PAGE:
Well, we can, but we can remember only one of those things and our overall ability to focus and our performance will be significantly lower. It has been proven by study from University of Sussex that multitasking can even cause damage to our brain. What we perceive as multitasking is just fast task switching, which comes with its costs. Let me repeat it again. Multitasking doesn’t exist, except one thing. We can perform physical activity, we know very well and perform often (walking, brushing teeth, etc.), while performing some mental task.
The problem is that there is still some cost even in case of this exception. One experiment proved that even if we perform physical activity such as walking, trying to do another task can have negative consequences. This experiment showed that people talking with someone over phone when walking are more likely to run into objects around them. Yes, also to other people. They are also less likely to notice what is happening around them or to remember it.
First, don’t believe people when they tell you how great at multitasking they are. They are just delusional. In a fact, people who consider themselves as being good at multitasking are often the worst. Second, there is no difference between young and old people in the terms of multitasking, or task switching. Third, don’t force users to perform multiple tasks at the same time. Remember, we can full focus only on one thing at the moment.
Fourth, if you try to force users to perform multiple tasks at once, it will only cause worse performance and produce more mistakes. When we do perform two or more tasks, we can’t pay our full attention to neither of them. Fifth, when you go for a walk, pay attention to people talking with someone over phone. It is likely that they will not notice you.
No.6: We pay attention to danger, food, sex, faces and stories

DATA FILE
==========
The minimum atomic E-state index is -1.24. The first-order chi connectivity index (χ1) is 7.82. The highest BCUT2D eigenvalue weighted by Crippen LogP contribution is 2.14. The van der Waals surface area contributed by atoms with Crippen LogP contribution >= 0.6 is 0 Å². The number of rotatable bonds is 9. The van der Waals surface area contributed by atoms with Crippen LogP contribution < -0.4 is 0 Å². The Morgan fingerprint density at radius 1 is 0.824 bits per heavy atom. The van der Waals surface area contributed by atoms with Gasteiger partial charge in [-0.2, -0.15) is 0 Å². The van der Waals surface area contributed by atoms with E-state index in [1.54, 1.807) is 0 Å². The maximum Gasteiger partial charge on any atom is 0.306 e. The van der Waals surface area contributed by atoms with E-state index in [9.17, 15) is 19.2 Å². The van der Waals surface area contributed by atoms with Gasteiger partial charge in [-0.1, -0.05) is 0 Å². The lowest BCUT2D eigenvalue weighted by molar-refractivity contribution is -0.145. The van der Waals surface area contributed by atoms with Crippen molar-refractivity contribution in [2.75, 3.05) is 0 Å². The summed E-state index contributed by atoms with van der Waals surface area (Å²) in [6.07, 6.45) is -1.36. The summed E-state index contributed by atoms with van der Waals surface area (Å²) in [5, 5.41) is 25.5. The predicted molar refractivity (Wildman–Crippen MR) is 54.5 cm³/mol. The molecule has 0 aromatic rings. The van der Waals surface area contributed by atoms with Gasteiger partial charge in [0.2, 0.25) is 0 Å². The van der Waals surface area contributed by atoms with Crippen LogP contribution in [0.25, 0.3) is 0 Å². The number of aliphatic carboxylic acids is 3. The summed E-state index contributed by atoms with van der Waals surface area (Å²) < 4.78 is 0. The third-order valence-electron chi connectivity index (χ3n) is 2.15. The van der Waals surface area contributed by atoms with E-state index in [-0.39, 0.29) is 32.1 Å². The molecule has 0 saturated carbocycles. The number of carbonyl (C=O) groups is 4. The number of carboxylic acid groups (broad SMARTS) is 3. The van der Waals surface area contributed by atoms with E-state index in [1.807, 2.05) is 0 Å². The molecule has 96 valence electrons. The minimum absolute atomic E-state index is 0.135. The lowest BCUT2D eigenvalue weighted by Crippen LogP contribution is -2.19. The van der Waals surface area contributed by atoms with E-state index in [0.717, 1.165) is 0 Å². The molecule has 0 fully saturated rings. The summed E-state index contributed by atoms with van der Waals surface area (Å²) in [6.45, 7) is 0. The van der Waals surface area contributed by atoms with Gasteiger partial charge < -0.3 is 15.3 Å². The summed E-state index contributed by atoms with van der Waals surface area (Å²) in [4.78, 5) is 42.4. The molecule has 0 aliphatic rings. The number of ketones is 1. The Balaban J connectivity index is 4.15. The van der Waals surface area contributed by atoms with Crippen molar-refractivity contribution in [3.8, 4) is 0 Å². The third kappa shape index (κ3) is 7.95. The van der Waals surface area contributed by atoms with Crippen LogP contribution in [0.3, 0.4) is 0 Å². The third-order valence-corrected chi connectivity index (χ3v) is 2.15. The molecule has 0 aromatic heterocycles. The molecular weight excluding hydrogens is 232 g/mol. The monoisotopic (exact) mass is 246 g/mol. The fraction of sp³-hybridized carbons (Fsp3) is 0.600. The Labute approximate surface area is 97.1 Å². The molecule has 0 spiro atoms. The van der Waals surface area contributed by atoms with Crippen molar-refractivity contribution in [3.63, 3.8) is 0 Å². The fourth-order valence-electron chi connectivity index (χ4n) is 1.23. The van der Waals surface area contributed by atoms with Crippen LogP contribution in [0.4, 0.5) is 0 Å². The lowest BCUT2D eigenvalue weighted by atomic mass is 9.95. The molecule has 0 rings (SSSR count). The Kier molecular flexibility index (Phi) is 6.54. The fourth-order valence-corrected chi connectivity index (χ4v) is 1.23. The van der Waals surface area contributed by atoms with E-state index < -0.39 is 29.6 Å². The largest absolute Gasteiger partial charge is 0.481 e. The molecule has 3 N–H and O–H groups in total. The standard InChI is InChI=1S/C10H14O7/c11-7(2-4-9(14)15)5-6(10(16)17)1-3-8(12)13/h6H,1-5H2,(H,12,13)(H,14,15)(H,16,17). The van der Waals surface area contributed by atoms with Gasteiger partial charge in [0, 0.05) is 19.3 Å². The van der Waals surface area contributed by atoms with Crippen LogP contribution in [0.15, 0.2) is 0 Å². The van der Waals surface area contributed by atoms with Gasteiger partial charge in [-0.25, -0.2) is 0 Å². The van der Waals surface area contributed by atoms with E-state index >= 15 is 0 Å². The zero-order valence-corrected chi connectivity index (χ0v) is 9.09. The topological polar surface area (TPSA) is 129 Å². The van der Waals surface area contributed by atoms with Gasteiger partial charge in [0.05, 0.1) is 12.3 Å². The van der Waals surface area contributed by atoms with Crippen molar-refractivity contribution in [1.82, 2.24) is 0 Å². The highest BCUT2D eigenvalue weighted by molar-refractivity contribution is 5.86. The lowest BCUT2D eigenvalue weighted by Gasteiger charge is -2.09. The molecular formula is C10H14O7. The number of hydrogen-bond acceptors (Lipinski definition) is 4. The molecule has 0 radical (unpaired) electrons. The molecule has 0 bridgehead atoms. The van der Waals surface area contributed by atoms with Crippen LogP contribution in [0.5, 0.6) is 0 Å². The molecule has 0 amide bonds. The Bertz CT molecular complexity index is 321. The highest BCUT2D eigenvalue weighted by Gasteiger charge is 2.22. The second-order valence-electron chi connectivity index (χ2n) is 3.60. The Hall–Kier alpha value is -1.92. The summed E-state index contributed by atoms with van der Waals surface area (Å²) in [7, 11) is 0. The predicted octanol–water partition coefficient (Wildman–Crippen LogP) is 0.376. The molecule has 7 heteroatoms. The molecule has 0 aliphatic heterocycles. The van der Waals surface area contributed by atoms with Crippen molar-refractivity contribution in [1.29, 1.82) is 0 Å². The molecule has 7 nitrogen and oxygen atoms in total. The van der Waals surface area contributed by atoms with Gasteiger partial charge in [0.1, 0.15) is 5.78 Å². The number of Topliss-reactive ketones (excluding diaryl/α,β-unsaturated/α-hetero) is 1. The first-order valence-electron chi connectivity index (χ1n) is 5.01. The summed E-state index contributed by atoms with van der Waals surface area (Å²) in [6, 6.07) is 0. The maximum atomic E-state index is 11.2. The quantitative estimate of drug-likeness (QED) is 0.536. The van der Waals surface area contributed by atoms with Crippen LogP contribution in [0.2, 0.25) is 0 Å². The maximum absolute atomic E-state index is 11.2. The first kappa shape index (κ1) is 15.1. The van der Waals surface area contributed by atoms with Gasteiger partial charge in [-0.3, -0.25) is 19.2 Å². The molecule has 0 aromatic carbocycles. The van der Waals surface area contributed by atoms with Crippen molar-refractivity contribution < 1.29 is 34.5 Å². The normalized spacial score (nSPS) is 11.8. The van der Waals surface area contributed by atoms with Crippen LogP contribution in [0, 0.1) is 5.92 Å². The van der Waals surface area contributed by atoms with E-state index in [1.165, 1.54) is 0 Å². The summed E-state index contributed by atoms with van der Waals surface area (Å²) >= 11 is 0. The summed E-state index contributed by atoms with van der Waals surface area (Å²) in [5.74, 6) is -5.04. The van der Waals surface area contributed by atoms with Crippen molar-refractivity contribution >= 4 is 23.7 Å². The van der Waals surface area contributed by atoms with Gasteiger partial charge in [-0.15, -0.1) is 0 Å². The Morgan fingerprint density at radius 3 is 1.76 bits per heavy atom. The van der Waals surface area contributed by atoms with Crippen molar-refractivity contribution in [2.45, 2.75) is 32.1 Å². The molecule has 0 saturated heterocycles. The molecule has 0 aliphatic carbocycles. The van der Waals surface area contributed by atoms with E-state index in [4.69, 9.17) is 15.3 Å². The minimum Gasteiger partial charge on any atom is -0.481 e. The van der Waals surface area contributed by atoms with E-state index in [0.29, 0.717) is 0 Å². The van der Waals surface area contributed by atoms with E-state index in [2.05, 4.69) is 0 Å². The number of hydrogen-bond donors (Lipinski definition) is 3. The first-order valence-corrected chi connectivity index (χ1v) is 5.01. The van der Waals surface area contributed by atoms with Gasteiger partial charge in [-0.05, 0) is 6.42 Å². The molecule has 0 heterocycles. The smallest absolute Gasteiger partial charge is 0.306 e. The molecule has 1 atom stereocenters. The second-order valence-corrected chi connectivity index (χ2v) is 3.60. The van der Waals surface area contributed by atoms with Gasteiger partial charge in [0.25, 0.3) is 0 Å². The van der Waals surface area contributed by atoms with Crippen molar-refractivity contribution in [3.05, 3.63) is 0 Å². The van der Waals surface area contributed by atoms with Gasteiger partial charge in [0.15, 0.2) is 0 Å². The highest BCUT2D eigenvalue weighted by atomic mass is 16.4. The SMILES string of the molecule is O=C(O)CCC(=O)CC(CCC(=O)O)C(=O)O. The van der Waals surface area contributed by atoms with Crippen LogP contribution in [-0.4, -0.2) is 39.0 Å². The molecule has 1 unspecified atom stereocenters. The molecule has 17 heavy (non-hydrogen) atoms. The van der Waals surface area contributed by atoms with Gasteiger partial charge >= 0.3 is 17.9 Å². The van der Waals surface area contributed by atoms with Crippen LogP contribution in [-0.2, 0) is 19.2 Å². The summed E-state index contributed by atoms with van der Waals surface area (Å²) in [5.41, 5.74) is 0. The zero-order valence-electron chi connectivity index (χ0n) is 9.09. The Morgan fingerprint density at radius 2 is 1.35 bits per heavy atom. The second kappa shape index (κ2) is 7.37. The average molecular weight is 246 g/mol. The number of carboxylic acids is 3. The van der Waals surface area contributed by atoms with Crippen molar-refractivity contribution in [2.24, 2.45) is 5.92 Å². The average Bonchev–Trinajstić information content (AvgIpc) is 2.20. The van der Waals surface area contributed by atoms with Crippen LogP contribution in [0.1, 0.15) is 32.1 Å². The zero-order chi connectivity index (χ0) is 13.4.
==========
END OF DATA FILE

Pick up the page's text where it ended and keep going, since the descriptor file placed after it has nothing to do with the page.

There are a number of things or topics that will always catch our interest, no matter what. These things and topics include everything that moves (animated and blinking objects, videos, slide shows, etc.); pictures of human faces (especially if the face is looking at us); pictures featuring food, danger and sex (or all these topics at once); loud noises and stories. When any object from these categories appears in our peripheral vision, it automatically catches our interest.
It was, I think, Seth Godin who introduced me to lizard brain and why we often act against rationality. Our brain is basically composed of three different parts. Each of these parts evolved and works in a different way. From the point of evolution, the oldest part of our brain is limbic cortex, or “lizard brain”. This is the seat of our emotions, addictions, mood and other mental and emotional processes. Since this part of our brain is the oldest, it is also the most powerful. That’s why it can be so hard for us to resist certain emotions and other signals coming for it.
We should also mention that it this part what’s responsible for our survival. It has to keep us alive no matter what. This part of brain constantly monitors our environment looking for anything we can eat, we can f… have sex with or what can kill us. When you think about it, it’s easy to understand why this part is the most powerful. We die without food. Human kind will extinct without reproduction. And, if something kills us … You’ve got the idea. It was, therefore, important that it was this part of the brain that evolved as first.
Another consequence is that we often can’t resist to these triggers related to food, danger or sex. Don’t get wrong here. It doesn’t mean that you have to immediately have sex with this or that girl or man. It also doesn’t mean you have to eat everything that’s at your reach. All it means is that you will automatically pay attention to these triggers. That’s it. Interestingly, all these principles also apply to human faces. We are programmed to recognize faces by nature.
First, when you mention food, danger or sex on your website or any other design (or among people), it will be noticed. Second, if you want to catch people’s interest, use pictures of human faces. You can also strengthen this effect by using pictures of faces looking directly at people. Third, use stories as much as you can. As we discussed in previous part, our brain works best with stories. Stories also makes information more memorable.
No.7: Loud sounds are much more noticeable
Imagine you are lying on your bed and trying to fall asleep. As you start to drift off, you will get notification on your phone. It doesn’t matter whether the notification is important or not. Your mind is immediately awakened and all your efforts to fall asleep are needless. Similar thing can happen when you visit someone for couple days and this person has one of those old striking clocks. If you are not accustomed to that striking sound, it is very likely that these clocks will prevent you from falling asleep every hour.